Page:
July 31, 2017Psychiatry
During their primordial migration out of Africa, ancestors of present-day humans are thought to have interbred with Neanderthals, whose brain characteristics can be inferred from their fossilized skulls. For example, these indicate that Neanderthals had more prominent visual systems than modern humans.
According to an article published in Scientific Reports (24 July 2017), scientists from the National Institute of Mental Health (NIMH) have produced the first direct evidence that parts of our brains implicated in mental disorders may be shaped by a residual echo from our ancient past. What was demonstrated was that the more a person's genome carries genetic vestiges of Neanderthals, the more certain parts of his or her brain and skull resemble those of humans' evolutionary cousins that went extinct 40,000 years ago. In particular, the parts of our brains that enable us to use tools and visualize and locate objects owe some of their lineage to Neanderthal-derived gene variants that are part of our genomes and affect the shape of those structures - to the extent that an individual harbors the ancient variants. But this may involve trade-offs with our social brain. It has been proposed that Neanderthals depended on visual-spatial abilities and toolmaking, for survival, more so than on the social affiliation and group activities that typify the success of modern humans - and that Neanderthal brains evolved to preferentially support these visuospatial functions. According to the authors, the evidence from MRI scans suggests that such Neanderthal-derived genetic variation may affect the way our brains work today - and may hold clues to understanding deficits seen in schizophrenia and autism-related disorders.
Might some of us, more than others, harbor Neanderthal-derived gene variants that may bias our brains toward trading sociability for visuospatial prowess - or vice versa? The current study adds support to this possibility by showing how these gene variants influence the structure of brain regions underlying those abilities. To test this possibility, the authors measured the impact of Neanderthal variants on MRI measures of brain structure in a sample of 221 participants of European ancestry, drawn from the NIMH Genetic Study of Schizophrenia. Results showed that the new MRI evidence points to a gene variant shared by modern-day humans and Neanderthals that is likely involved in development of the brain's visual system. Similarly, Neanderthal variants impacting development of a particular suspect brain area may help to inform cognitive disability seen in certain brain disorders .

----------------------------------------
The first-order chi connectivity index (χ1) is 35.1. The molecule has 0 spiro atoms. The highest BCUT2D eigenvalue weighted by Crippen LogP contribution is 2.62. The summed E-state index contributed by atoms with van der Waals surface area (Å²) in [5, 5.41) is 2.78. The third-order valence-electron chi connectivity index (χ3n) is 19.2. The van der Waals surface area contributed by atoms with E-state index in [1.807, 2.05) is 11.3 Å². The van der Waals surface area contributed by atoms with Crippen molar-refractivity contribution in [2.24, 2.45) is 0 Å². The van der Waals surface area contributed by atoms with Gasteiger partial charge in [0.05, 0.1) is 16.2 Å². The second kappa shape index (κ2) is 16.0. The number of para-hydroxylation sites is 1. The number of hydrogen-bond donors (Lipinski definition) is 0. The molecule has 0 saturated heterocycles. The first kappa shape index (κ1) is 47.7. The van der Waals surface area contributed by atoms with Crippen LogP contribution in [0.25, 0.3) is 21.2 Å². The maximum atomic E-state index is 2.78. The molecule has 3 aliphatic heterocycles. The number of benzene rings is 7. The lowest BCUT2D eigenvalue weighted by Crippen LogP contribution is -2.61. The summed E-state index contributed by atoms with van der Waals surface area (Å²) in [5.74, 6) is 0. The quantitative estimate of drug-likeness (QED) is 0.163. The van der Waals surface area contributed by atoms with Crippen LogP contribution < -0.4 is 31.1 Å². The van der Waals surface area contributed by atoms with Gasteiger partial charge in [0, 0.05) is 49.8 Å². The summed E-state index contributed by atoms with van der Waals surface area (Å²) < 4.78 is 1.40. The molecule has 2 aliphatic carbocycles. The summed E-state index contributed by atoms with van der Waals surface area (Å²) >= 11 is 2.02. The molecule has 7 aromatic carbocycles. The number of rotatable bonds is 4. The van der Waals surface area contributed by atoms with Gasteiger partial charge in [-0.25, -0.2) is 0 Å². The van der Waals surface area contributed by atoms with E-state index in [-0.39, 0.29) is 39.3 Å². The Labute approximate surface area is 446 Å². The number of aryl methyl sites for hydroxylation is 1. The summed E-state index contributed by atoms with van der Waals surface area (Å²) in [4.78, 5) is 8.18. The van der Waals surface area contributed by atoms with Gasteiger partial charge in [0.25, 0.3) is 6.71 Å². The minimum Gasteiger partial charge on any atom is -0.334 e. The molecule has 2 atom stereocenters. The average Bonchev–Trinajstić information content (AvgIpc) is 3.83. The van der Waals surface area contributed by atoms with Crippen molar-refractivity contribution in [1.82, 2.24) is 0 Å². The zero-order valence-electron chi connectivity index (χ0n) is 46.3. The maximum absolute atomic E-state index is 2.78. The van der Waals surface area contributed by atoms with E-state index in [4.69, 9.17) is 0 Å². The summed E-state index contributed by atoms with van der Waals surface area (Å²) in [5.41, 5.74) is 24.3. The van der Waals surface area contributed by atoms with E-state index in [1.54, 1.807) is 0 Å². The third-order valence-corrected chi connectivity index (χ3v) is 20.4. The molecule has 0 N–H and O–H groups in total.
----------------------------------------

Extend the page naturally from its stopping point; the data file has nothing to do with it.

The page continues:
For example, in 2012, the authors reported on how genetic variation shapes the structure and function of a brain area called the Insula in the autism-related disorder, Williams Syndrome. People with this rare genetic disorder are overly sociable and visuo-spatially impaired - conspicuously opposite to the hypothesized Neanderthal propensities and more typical cases on the autism spectrum. For example, mice in which a gene affected by Williams syndrome is experimentally deleted, show increased separation anxiety. And just last week, it was reported that the same genetic variability also appears to explain why dogs are friendlier than wolves.